Write a Complete Sentence Outline
These are speaker notes:
2. Robin Williams
2. Read a lot
3. Free association
II. Three Keys
And this is a complete sentence outline of the same material:
B. Isn’t that striking?
C. Do the Robin Williams shtick.
2. Can one develop that kind of wit and imagination, or is it genetic?
D. I think you can cultivate the ability to exercise imagination and quick wit.
b. How reading a lot gives you an active thought life.
c. Why an active thought life enables you to free associate.
II. First, the Three Keys.
. . . and so on.
In this class, you will speak from speaker notes, but hand in complete sentence outlines. That is so because you’re supposed to speak extemporaneously (for most assignments). Think of extemporaneous speaking as “conversation with forethought.” (Thanks to John Angus Campbell for that defintion.) We stress extemporaneous delivery because it equips you to speak to your audience rather than at them. Speaking extemporaneously is difficult if you have a manuscript or a detailed outline in your hands. So, speak from speaker notes.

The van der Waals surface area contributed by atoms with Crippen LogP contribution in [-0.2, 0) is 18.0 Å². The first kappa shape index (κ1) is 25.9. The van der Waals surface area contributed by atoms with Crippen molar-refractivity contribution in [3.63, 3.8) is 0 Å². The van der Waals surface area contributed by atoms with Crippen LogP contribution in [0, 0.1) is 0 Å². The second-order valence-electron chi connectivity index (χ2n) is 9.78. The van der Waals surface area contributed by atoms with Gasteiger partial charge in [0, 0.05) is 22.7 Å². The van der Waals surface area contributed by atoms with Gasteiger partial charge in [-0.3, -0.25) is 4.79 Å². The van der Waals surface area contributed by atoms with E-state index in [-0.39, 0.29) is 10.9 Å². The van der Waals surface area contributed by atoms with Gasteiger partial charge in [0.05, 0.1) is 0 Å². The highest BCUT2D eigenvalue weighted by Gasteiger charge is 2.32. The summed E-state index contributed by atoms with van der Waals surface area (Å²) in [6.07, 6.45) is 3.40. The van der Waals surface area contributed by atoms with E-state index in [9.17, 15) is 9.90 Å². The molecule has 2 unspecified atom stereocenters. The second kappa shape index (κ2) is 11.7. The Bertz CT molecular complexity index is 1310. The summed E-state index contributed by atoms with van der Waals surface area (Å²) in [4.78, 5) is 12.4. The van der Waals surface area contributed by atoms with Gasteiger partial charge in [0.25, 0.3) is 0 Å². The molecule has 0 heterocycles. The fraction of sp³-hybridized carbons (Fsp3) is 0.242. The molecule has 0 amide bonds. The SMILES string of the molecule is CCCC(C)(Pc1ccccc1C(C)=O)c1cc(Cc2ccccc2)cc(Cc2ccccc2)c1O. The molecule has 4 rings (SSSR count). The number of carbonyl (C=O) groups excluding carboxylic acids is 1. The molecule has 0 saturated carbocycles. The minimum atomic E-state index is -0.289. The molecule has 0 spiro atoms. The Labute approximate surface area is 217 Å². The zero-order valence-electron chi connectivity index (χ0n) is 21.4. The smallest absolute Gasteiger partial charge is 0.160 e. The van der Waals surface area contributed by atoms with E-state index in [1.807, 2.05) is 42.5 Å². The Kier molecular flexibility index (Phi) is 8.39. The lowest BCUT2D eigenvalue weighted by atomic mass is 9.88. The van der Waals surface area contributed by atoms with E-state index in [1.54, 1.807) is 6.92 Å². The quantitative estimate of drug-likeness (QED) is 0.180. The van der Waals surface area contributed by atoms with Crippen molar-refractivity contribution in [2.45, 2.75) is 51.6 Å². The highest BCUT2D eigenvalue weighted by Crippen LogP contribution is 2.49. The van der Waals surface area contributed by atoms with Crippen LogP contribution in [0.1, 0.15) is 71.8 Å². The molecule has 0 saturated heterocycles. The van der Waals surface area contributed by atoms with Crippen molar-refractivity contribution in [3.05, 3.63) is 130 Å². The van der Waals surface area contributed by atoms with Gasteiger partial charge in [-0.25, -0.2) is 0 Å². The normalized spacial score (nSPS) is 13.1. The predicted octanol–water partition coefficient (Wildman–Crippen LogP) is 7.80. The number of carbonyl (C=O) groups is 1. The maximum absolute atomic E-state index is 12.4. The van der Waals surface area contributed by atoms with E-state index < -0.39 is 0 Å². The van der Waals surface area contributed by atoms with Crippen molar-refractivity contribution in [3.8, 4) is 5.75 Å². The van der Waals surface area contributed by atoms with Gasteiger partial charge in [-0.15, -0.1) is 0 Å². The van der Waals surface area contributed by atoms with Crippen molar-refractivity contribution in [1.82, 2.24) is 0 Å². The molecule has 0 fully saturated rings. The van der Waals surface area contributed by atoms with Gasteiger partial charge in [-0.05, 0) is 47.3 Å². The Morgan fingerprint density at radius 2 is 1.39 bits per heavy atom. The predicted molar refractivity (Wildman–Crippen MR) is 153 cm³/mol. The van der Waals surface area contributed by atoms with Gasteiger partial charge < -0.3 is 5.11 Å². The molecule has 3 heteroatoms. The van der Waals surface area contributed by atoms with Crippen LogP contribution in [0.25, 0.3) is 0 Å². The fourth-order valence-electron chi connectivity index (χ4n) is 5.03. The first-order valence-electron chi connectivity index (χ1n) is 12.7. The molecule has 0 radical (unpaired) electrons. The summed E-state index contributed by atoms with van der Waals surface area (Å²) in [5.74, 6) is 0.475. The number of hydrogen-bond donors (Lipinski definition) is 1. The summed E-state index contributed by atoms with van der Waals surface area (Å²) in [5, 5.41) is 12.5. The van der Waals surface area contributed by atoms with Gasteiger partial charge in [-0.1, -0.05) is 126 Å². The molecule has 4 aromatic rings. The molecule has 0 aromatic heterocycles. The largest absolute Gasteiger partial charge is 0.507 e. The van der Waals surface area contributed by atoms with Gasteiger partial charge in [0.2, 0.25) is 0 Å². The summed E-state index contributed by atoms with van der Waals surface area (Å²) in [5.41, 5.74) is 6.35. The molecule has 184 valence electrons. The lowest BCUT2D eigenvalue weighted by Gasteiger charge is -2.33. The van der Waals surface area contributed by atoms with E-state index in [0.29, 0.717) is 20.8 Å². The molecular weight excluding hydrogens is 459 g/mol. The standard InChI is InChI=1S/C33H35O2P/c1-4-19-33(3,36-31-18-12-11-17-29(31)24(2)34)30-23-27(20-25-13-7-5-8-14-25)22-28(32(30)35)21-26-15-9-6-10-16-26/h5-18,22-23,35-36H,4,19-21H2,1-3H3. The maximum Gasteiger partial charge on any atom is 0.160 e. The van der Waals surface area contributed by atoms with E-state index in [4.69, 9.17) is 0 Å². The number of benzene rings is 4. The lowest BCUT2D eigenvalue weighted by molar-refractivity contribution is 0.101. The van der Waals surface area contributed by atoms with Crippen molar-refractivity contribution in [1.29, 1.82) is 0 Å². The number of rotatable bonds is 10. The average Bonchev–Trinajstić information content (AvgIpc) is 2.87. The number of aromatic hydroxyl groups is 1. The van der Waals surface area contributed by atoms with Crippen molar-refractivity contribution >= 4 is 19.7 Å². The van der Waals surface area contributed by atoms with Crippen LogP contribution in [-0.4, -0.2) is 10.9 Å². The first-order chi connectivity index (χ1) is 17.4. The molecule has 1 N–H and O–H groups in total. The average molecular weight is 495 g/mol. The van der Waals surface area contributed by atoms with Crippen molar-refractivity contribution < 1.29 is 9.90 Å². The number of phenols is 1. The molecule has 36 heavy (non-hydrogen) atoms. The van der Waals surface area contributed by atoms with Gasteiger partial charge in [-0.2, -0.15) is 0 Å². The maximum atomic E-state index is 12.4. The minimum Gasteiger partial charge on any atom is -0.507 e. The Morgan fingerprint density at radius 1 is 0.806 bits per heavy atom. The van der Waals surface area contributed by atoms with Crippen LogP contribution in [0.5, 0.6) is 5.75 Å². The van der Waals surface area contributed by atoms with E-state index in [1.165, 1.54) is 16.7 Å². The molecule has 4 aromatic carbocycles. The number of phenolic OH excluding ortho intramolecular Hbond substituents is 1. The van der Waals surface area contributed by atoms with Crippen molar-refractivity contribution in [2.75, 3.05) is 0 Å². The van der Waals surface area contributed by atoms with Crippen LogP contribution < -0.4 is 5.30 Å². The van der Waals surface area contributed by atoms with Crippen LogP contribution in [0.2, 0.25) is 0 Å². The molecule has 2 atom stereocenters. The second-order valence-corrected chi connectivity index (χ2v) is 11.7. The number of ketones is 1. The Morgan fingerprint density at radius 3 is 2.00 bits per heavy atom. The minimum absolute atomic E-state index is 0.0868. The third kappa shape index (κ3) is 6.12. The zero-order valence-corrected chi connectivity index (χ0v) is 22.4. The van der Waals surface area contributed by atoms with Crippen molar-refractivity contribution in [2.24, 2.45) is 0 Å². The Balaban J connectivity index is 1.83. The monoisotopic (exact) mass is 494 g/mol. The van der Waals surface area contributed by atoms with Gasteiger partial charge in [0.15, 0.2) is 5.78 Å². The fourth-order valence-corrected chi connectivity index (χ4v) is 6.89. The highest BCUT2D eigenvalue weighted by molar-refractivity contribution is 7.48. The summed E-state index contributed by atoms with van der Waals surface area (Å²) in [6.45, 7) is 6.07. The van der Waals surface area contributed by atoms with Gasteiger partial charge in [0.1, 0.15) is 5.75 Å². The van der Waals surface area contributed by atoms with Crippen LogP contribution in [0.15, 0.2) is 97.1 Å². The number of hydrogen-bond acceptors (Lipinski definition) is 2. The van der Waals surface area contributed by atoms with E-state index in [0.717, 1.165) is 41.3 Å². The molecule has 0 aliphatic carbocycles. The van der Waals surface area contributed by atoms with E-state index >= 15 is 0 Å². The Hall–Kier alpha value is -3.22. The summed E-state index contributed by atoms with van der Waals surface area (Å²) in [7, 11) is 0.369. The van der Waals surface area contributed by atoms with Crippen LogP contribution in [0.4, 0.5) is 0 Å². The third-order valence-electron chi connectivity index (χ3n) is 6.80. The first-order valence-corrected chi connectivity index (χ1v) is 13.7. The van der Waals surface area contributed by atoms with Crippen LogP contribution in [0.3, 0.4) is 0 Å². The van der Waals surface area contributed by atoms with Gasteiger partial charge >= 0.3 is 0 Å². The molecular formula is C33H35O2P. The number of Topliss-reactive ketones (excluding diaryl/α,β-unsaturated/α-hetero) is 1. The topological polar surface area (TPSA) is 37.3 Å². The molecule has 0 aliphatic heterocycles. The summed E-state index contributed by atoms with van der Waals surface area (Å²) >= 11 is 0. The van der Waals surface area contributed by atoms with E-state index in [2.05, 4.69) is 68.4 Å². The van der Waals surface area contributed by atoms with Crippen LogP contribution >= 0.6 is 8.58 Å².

Working from a complete sentence outline, on the other hand, forces one to think about fine points of speech composition; transitions, previews, arrangement and the like. A complete sentence outline has more detail than speaker notes and less detail than a manuscript. You should speak from speaker notes (a “rough drawing”) but you should build your speech from a complete sentence outline (blueprints). Get it?
What is more, have you ever had a brilliant idea, jotted down a “note to self,” and then, two days later, picked up the note and couldn’t figure out what it meant? You will lose a lot fewer of your ideas if you develop the discipline of writing out your thoughts completely, hence, the complete sentence outline.